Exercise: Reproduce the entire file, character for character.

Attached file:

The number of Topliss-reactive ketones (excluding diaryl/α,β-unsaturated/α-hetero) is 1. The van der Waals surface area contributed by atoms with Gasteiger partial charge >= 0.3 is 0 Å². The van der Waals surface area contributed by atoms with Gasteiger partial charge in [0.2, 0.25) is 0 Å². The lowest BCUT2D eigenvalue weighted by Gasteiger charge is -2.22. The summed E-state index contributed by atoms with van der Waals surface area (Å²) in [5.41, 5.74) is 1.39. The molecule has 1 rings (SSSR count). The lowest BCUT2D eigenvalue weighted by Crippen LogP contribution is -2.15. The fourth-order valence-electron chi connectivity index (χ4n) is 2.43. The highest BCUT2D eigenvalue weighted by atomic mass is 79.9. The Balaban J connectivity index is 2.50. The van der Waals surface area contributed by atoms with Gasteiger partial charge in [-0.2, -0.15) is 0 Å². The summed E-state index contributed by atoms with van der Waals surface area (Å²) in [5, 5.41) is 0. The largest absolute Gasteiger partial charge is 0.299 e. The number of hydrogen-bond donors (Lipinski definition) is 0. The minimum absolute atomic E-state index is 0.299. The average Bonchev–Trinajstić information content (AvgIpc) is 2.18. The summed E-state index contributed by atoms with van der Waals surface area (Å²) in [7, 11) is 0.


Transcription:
The number of Topliss-reactive ketones (excluding diaryl/α,β-unsaturated/α-hetero) is 1. The van der Waals surface area contributed by atoms with Gasteiger partial charge >= 0.3 is 0 Å². The van der Waals surface area contributed by atoms with Gasteiger partial charge in [0.2, 0.25) is 0 Å². The lowest BCUT2D eigenvalue weighted by Gasteiger charge is -2.22. The summed E-state index contributed by atoms with van der Waals surface area (Å²) in [5.41, 5.74) is 1.39. The molecule has 1 rings (SSSR count). The lowest BCUT2D eigenvalue weighted by Crippen LogP contribution is -2.15. The fourth-order valence-electron chi connectivity index (χ4n) is 2.43. The highest BCUT2D eigenvalue weighted by atomic mass is 79.9. The Balaban J connectivity index is 2.50. The van der Waals surface area contributed by atoms with Gasteiger partial charge in [-0.2, -0.15) is 0 Å². The summed E-state index contributed by atoms with van der Waals surface area (Å²) in [5, 5.41) is 0. The largest absolute Gasteiger partial charge is 0.299 e. The number of hydrogen-bond donors (Lipinski definition) is 0. The minimum absolute atomic E-state index is 0.299. The average Bonchev–Trinajstić information content (AvgIpc) is 2.18. The summed E-state index contributed by atoms with van der Waals surface area (Å²) in [7, 11) is 0.